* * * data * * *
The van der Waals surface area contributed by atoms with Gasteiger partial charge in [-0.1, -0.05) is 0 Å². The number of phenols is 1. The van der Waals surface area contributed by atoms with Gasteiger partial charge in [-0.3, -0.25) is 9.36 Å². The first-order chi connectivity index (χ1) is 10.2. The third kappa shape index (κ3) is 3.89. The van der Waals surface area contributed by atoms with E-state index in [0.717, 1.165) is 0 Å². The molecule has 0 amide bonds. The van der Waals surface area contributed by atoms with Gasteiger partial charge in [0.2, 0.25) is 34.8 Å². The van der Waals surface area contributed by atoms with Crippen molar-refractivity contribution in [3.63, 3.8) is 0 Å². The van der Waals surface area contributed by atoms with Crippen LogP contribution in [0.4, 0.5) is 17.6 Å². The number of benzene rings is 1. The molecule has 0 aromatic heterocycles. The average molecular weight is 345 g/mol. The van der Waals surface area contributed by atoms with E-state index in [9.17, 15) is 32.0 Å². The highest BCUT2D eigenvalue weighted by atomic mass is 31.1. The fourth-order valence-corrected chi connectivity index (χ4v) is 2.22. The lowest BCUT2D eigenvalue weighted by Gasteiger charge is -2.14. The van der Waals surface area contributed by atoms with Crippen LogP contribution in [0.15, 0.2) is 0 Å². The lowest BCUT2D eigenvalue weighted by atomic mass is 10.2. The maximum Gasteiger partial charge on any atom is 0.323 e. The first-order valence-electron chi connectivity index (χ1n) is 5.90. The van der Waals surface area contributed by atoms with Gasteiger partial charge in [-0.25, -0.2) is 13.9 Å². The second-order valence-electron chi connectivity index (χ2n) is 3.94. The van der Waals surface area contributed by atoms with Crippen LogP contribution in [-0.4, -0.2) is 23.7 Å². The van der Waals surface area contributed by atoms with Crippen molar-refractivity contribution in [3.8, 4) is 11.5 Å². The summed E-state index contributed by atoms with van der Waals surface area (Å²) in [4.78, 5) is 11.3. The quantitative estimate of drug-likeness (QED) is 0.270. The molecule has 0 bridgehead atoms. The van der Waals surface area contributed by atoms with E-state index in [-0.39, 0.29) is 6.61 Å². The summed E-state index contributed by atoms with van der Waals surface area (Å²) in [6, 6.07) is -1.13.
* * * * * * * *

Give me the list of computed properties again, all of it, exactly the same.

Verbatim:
The van der Waals surface area contributed by atoms with Gasteiger partial charge in [-0.1, -0.05) is 0 Å². The number of phenols is 1. The van der Waals surface area contributed by atoms with Gasteiger partial charge in [-0.3, -0.25) is 9.36 Å². The first-order chi connectivity index (χ1) is 10.2. The third kappa shape index (κ3) is 3.89. The van der Waals surface area contributed by atoms with E-state index in [0.717, 1.165) is 0 Å². The molecule has 0 amide bonds. The van der Waals surface area contributed by atoms with Gasteiger partial charge in [0.2, 0.25) is 34.8 Å². The van der Waals surface area contributed by atoms with Crippen molar-refractivity contribution in [3.63, 3.8) is 0 Å². The van der Waals surface area contributed by atoms with Crippen LogP contribution in [0.4, 0.5) is 17.6 Å². The number of benzene rings is 1. The molecule has 0 aromatic heterocycles. The average molecular weight is 345 g/mol. The van der Waals surface area contributed by atoms with E-state index in [9.17, 15) is 32.0 Å². The highest BCUT2D eigenvalue weighted by atomic mass is 31.1. The fourth-order valence-corrected chi connectivity index (χ4v) is 2.22. The lowest BCUT2D eigenvalue weighted by Gasteiger charge is -2.14. The van der Waals surface area contributed by atoms with Crippen LogP contribution in [0.15, 0.2) is 0 Å². The lowest BCUT2D eigenvalue weighted by atomic mass is 10.2. The maximum Gasteiger partial charge on any atom is 0.323 e. The first-order valence-electron chi connectivity index (χ1n) is 5.90. The van der Waals surface area contributed by atoms with Gasteiger partial charge in [-0.25, -0.2) is 13.9 Å². The second-order valence-electron chi connectivity index (χ2n) is 3.94. The van der Waals surface area contributed by atoms with Crippen LogP contribution in [-0.4, -0.2) is 23.7 Å². The van der Waals surface area contributed by atoms with Crippen molar-refractivity contribution in [3.8, 4) is 11.5 Å². The summed E-state index contributed by atoms with van der Waals surface area (Å²) in [4.78, 5) is 11.3. The quantitative estimate of drug-likeness (QED) is 0.270. The molecule has 0 bridgehead atoms. The van der Waals surface area contributed by atoms with E-state index in [-0.39, 0.29) is 6.61 Å². The summed E-state index contributed by atoms with van der Waals surface area (Å²) in [6, 6.07) is -1.13.